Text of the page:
Deanna Sellnow


Deanna Sellnow, Associate Professor of Communication, directs the NDSU Department of Communication’s basic course program which she has done for eleven years. Describing herself as a mentor and a teacher at heart, she clarifies her devotion to teaching: “As a teacher in a typical classroom, I can only touch or impress upon so many people at a time, but as basic course director, the scope of the number of people I can touch expands.”

Sellnow also teaches Humanities 702—Introduction to College Teaching, the only NDSU course designed to help graduate teaching assistants make the transition from students to teachers in departments across campus. Through the class, Sellnow said she strives to help students “break beyond the concept of ‘teacher as lecturer’ to that of ‘teacher as a guide’ to facilitate critical thinking and lifelong learning. The most important thing to me as a teacher and a person is to help people remember how to be human and how to be humane.”

Sellnow’s research record is as impressive as the commitments on her teaching and university service that have won her both awards and the admiration of her colleagues. In 2003, she won the College of Humanities, Arts, and Sciences “Outstanding Educator Award” which recognizes her broad contribution in areas of teaching, research and service; and in 2004 she won the College Service Award. In regard to her research activity, she has published 25 refereed articles, delivered 76 conference presentations, and has been invited to offer presentations and keynote addresses on 45 occasions. Her conference panels and presentations have won top honors at national conferences, and she has been elected by peers in her field to executive positions in professional organizations, the most recent of which is her election as Vice President to the Central States Communication Association.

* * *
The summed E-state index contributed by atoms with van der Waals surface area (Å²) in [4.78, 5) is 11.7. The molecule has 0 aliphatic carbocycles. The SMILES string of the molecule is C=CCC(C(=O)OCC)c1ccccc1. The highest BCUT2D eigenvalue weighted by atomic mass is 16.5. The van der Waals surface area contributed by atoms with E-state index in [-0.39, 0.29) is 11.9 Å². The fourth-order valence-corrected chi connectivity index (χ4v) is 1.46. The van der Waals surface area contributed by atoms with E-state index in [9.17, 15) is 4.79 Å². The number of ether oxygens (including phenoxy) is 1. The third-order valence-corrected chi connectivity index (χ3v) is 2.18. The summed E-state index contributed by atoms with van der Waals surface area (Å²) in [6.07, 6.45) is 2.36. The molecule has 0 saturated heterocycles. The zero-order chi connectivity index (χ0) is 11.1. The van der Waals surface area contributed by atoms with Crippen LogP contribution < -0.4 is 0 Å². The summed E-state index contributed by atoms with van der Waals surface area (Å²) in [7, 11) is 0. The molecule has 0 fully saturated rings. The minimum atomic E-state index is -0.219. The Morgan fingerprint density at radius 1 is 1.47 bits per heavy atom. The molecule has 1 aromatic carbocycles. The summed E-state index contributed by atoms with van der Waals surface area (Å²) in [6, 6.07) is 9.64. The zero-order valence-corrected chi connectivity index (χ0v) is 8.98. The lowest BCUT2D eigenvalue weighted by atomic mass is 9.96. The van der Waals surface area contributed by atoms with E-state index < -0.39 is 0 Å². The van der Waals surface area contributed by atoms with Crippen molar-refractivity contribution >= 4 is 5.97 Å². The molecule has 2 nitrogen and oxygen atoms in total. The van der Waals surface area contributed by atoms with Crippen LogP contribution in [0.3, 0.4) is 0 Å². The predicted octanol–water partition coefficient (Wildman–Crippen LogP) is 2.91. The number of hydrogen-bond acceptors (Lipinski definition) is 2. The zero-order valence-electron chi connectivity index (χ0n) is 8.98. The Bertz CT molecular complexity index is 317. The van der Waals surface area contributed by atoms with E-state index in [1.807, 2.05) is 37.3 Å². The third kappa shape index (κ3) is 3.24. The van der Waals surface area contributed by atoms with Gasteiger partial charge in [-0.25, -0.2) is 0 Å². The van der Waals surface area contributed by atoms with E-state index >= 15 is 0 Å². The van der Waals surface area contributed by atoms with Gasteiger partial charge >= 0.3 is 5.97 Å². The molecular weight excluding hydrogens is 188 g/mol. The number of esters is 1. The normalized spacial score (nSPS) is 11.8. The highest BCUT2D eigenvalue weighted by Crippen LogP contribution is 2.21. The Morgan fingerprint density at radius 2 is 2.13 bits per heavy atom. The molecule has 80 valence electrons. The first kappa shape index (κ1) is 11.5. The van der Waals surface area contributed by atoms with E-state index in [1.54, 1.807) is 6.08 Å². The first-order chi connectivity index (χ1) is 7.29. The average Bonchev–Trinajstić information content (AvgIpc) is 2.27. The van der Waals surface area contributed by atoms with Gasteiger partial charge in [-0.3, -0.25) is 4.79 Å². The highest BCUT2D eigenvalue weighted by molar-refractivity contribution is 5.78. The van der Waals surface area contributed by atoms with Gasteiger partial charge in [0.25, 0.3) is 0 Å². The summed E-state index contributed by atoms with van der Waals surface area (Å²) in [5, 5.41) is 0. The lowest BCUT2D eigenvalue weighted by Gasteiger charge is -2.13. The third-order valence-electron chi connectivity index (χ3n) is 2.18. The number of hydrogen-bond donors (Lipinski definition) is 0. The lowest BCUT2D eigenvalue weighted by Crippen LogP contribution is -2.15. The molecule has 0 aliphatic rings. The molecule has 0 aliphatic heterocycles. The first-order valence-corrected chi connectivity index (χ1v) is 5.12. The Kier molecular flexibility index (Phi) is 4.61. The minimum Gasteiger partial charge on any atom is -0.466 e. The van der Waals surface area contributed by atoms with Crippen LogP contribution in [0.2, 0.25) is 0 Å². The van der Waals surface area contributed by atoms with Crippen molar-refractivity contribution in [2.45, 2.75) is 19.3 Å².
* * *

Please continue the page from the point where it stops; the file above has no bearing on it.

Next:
Sellnow is author of a textbook, Confident Public Speaking, and has just received a book contract with Sage for her academic book, The Rhetorical Power of Popular Culture, a project about which she is very excited. She notes that while some academicians have not been quick to embrace popular culture research, students live popular culture and don’t resist this work. Sellnow sees the rhetorical analysis of popular culture as a way of preserving the study of rhetoric and making it meaningful for her students.

That connection among Sellnow’s teaching, research and service underscores her work at North Dakota State, although she admits that finding a balance is not always easy. She suggests, however, that it might be useful for women scholars to see their professional lives as a journey. She notes that when her two children were very young, she worked on article-length studies and papers because she chose to spend quality time with them. Now that her children have busy lives of their own, she has the opportunity to pursue book projects as she follows the children’s athletic and academic activities. Because women’s professional journeys often look so different on paper than those of their male colleagues, Sellnow notes how important it is for tenured women to support and protect untenured women faculty, whose highest intellectual output may not occur until later in their professional lives.


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